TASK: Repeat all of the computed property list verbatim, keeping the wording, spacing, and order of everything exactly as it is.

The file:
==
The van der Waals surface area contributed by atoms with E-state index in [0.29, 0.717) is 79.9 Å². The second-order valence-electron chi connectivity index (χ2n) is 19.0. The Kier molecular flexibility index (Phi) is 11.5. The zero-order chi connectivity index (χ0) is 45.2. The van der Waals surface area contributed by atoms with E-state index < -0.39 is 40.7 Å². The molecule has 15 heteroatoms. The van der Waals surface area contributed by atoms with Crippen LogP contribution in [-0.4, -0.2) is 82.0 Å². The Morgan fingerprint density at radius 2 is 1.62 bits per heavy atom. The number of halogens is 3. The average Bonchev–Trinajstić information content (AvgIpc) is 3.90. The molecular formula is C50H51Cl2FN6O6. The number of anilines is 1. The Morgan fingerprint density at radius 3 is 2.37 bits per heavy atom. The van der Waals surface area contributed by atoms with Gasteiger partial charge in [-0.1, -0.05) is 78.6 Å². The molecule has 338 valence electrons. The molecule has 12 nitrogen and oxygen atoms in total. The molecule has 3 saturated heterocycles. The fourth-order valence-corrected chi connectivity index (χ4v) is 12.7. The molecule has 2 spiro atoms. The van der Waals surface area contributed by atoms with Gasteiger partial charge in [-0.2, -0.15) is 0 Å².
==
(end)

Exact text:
The van der Waals surface area contributed by atoms with E-state index in [0.29, 0.717) is 79.9 Å². The second-order valence-electron chi connectivity index (χ2n) is 19.0. The Kier molecular flexibility index (Phi) is 11.5. The zero-order chi connectivity index (χ0) is 45.2. The van der Waals surface area contributed by atoms with E-state index < -0.39 is 40.7 Å². The molecule has 15 heteroatoms. The van der Waals surface area contributed by atoms with Crippen LogP contribution in [-0.4, -0.2) is 82.0 Å². The Morgan fingerprint density at radius 2 is 1.62 bits per heavy atom. The number of halogens is 3. The average Bonchev–Trinajstić information content (AvgIpc) is 3.90. The molecular formula is C50H51Cl2FN6O6. The number of anilines is 1. The Morgan fingerprint density at radius 3 is 2.37 bits per heavy atom. The van der Waals surface area contributed by atoms with Gasteiger partial charge in [-0.1, -0.05) is 78.6 Å². The molecule has 338 valence electrons. The molecule has 12 nitrogen and oxygen atoms in total. The molecule has 3 saturated heterocycles. The fourth-order valence-corrected chi connectivity index (χ4v) is 12.7. The molecule has 2 spiro atoms. The van der Waals surface area contributed by atoms with Gasteiger partial charge in [-0.2, -0.15) is 0 Å².